Tuesday, January 27, 2009

Why I love the propaganda

Polish Communist propaganda songs are spectacular, and the world deserves more access to this very unique and now sadly vanished art form. To this end, here's a quick on-the-BART translation of one of my favorites, Budujemy Nowy Dom = "We're building a new house." This dates from shortly after WWII when Warsaw had basically been razed to the ground, and in fact Budujemy Nowy Dom was the slogan of the reconstruction movement.

Note that first person plural verbs in Polish often do the job of the English hortative "let's..." even without an imperative ending, so the title of the song might be more accurately translated as "Let's build a new house," which is what I've done below. Try to imagine this being sung in fervent operatic tones.
Let's build a new house
Yet another new house
Unto our future better days,
O Warsaw

Multiply our work with us,
Come share our work with us
For this is our common goal
O Warsaw

From the basement to the roof
May the building joyfully rise
Into my dreams and yours
O Warsaw

May the walls leap skywards
Since the hands are willing
Let's build a new concrete house!
Who wouldn't be excited about a new concrete house? My absolute favorite for sheer ridiculousness, though, has to be Piosenka o Nowej Hucie = "Song about Nowa Huta." Nowa Huta is an enormous industrial suburb of Kraków (Cracow) built by the government in the late 40s and early 50s to try to balance out the intellectual population of the city and make it more amenable to Communist policy. Listen to a little bit of the recording to get the vibe, and then check out what they're actually saying.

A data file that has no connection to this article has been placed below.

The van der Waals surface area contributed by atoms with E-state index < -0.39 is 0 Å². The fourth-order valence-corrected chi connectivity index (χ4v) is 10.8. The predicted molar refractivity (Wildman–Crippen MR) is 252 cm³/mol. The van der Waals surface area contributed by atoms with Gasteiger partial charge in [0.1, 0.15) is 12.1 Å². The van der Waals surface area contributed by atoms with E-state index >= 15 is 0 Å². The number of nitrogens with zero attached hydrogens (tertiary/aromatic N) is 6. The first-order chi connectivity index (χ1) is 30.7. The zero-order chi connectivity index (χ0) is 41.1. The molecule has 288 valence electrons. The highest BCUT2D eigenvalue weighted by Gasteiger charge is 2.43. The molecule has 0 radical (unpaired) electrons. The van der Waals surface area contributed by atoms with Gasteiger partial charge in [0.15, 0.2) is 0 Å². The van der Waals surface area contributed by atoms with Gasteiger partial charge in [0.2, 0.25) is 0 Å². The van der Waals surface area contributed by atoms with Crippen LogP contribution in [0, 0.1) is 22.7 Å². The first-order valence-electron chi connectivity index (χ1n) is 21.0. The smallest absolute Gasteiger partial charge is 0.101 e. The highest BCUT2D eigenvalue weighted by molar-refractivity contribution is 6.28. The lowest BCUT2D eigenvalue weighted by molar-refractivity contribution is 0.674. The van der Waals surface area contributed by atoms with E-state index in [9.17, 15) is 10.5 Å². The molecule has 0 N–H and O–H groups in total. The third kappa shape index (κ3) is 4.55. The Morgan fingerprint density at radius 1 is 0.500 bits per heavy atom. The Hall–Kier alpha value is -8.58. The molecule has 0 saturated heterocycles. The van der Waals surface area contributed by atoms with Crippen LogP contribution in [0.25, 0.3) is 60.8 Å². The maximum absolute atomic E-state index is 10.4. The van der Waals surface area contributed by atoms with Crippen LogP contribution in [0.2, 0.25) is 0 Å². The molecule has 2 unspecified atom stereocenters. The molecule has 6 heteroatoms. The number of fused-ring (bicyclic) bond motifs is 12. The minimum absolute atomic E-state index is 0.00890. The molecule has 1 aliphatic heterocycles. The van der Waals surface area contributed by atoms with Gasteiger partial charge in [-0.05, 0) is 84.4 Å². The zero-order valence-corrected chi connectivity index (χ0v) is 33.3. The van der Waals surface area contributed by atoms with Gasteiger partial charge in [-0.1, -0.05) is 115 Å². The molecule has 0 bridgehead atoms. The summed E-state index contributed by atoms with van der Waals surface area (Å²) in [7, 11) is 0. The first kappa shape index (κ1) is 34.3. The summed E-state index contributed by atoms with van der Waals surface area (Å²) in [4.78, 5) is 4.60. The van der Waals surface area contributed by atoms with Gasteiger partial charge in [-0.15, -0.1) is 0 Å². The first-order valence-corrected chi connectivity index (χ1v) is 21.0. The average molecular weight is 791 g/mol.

My attempt at a reasonably idiomatic English version (thanks go to Jesse for his help with the incredibly difficult-to-translate second line of the first stanza):
On the Vistula, the wide Vistula,
The bricklayers' chatter fills the air in song
And the song of the bricklayer floats up high
And floats through nights and days.

This is a song about Nowa Huta
This is a melody about Nowa Huta
It's so simple and pretty
And has such a nice melody.
This is a song about Nowa Huta
The words are about Nowa Huta
It's so simple and pretty
And new like Huta is new.

A hundred blocks have sprouted up along the Vistula
And a thousand roads straight to them
The bricklayer's song has grown out into the future
And joins the two banks like a bridge.


And there can be no other future now:
The peace and good that it sends us
And when you're in Huta with your girl
And hear this song, know that...

Remarkably (and sort of worryingly) this song is still reasonably popular today. But come on, is this not a paragon of...well, something we probably don't have a word for yet? The chorus in particular needs to win some kind of award -- a Rory, perhaps -- for the most gratuitous lack of content in a serious song. "And new like Huta is new." Dude.

Next time: Na Prawo Most, Na Lewo Most.